3D medical image of male figure with brain
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When cancer spreads to the brain, forming secondary tumors known as brain metastases, it typically originates from primary solid tumors such as those found in breast, lung, and colon cancer. This condition is often linked with a grim outlook for patients. One of the challenges of treating metastases that have breached the brain is the difficulty of getting drugs past the blood-brain barrier. However, scientists at the Sylvester Comprehensive Cancer Center, University of Miami Miller School of Medicine, report a breakthrough: they have created a nanoparticle capable of breaching this barrier.

The findings from the Sylvester Comprehensive Cancer Center, University of Miami Miller School of Medicine researchers are published in Proceedings of the National Academy of Sciences.

By loading the particle with two prodrugs that target mitochondria the researchers demonstrated that their method could shrink breast and brain tumors in preclinical studies. The team’s nanoparticle may one day be used to treat the metastases with the added benefit of treating the primary tumor at the same time.

“I always say nanomedicine is the future, but of course we have already been in that future,” said Shanta Dhar, PhD, an associate professor of biochemistry and molecular biology and assistant director of technology and innovation at Sylvester, who led the study. “Nanomedicine is definitely also the future for cancer therapeutics.”

The new method uses a nanoparticle made of a biodegradable polymer, previously developed by Dhar’s team, coupled with two drugs also developed in her lab that take aim at cancer’s energy sources. Because cancer cells often have a different form of metabolism than healthy cells, stifling their metabolism can be an effective way to kill tumors without harming other tissues.

One of these drugs is a modified version of a classic chemotherapy drug, cisplatin, which kills cancer cells by damaging DNA in rapidly growing cells. Tumor cells can repair their DNA, sometimes leading to cisplatin resistance. Dhar’s team modified the drug to shift its target from nuclear DNA, the DNA that makes up our chromosomes and genome, to mitochondrial DNA.

Because cancer cells can switch between different energy sources to sustain their growth and proliferation, the researchers combined their modified cisplatin, which they call Platin-M and attacks the energy-generating process known as oxidative phosphorylation, with another drug they developed, Mito-DCA, that specifically targets a mitochondrial protein known as a kinase and inhibits glycolysis, a different kind of energy generation.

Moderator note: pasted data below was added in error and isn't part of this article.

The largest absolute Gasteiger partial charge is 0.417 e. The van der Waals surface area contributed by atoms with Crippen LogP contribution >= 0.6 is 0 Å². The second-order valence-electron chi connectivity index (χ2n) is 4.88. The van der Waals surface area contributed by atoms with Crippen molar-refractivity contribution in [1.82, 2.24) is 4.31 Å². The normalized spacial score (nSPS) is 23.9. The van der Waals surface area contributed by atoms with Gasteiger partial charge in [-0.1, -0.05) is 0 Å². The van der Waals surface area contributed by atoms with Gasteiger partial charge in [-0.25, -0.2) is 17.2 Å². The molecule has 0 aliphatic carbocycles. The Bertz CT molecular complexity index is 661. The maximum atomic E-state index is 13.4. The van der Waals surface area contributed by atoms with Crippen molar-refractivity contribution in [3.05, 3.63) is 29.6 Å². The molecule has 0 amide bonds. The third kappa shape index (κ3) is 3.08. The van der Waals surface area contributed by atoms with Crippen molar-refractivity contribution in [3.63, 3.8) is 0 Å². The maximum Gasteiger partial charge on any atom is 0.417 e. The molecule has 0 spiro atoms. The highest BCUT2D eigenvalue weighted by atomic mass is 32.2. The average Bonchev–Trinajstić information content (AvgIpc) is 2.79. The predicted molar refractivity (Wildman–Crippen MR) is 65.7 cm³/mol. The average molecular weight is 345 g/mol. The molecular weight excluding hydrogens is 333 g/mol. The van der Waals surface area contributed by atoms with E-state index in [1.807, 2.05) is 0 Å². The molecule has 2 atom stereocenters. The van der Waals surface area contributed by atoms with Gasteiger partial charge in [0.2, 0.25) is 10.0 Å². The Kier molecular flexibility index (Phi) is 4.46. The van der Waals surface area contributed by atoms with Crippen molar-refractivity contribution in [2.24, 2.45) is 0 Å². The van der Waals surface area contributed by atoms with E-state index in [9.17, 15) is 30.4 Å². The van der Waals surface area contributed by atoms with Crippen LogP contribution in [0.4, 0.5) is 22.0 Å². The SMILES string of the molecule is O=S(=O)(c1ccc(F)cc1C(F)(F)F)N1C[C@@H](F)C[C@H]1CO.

Dhar said it was a long route to develop a nanoparticle that can access the brain. She has been working on nanoparticles for her whole independent career, and in a previous project studying different forms of polymers, the researchers noticed that a small fraction of some of these nanoparticles reached the brain in preclinical studies. By honing those polymers further, Dhar’s team developed a nanoparticle that can cross both the blood-brain barrier and the outer membrane of mitochondria.

“There have been a lot of ups and downs to figuring this out, and we’re still working to understand the mechanism by which these particles cross the blood-brain barrier,” Dhar added.

The team then tested the specialized drug-loaded nanoparticle in preclinical studies and found that they work to shrink both breast tumors and breast cancer cells that were seeded in the brain to form tumors there. The nanoparticle-drug combination also appeared to be nontoxic and significantly extended survival in lab studies.

In the future, the researchers plan to test their technique in laboratory settings using models that better replicate human brain metastases, possibly even using patient-derived cancer cells. Additionally, the researchers want to test the drug in laboratory models of glioblastoma.

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